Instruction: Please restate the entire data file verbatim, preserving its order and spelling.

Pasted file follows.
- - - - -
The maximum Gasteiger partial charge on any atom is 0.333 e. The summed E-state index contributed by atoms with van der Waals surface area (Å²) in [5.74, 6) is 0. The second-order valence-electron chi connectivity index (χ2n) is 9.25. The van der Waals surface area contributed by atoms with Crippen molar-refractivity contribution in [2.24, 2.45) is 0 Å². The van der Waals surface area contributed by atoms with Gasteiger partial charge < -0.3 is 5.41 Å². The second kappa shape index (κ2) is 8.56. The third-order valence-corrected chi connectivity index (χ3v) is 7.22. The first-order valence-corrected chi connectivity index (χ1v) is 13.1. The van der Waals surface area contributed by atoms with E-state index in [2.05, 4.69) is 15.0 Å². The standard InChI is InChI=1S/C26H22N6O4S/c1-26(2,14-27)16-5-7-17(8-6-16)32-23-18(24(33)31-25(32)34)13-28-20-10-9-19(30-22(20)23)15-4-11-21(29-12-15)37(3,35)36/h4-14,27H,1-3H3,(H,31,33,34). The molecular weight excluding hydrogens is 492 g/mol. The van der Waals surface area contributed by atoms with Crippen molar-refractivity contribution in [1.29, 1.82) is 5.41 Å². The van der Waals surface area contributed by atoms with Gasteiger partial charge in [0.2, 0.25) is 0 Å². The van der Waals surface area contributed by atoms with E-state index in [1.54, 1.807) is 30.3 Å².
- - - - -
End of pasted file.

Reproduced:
The maximum Gasteiger partial charge on any atom is 0.333 e. The summed E-state index contributed by atoms with van der Waals surface area (Å²) in [5.74, 6) is 0. The second-order valence-electron chi connectivity index (χ2n) is 9.25. The van der Waals surface area contributed by atoms with Crippen molar-refractivity contribution in [2.24, 2.45) is 0 Å². The van der Waals surface area contributed by atoms with Gasteiger partial charge < -0.3 is 5.41 Å². The second kappa shape index (κ2) is 8.56. The third-order valence-corrected chi connectivity index (χ3v) is 7.22. The first-order valence-corrected chi connectivity index (χ1v) is 13.1. The van der Waals surface area contributed by atoms with E-state index in [2.05, 4.69) is 15.0 Å². The standard InChI is InChI=1S/C26H22N6O4S/c1-26(2,14-27)16-5-7-17(8-6-16)32-23-18(24(33)31-25(32)34)13-28-20-10-9-19(30-22(20)23)15-4-11-21(29-12-15)37(3,35)36/h4-14,27H,1-3H3,(H,31,33,34). The molecular weight excluding hydrogens is 492 g/mol. The van der Waals surface area contributed by atoms with Crippen molar-refractivity contribution in [1.29, 1.82) is 5.41 Å². The van der Waals surface area contributed by atoms with Gasteiger partial charge in [0.2, 0.25) is 0 Å². The van der Waals surface area contributed by atoms with E-state index in [1.54, 1.807) is 30.3 Å².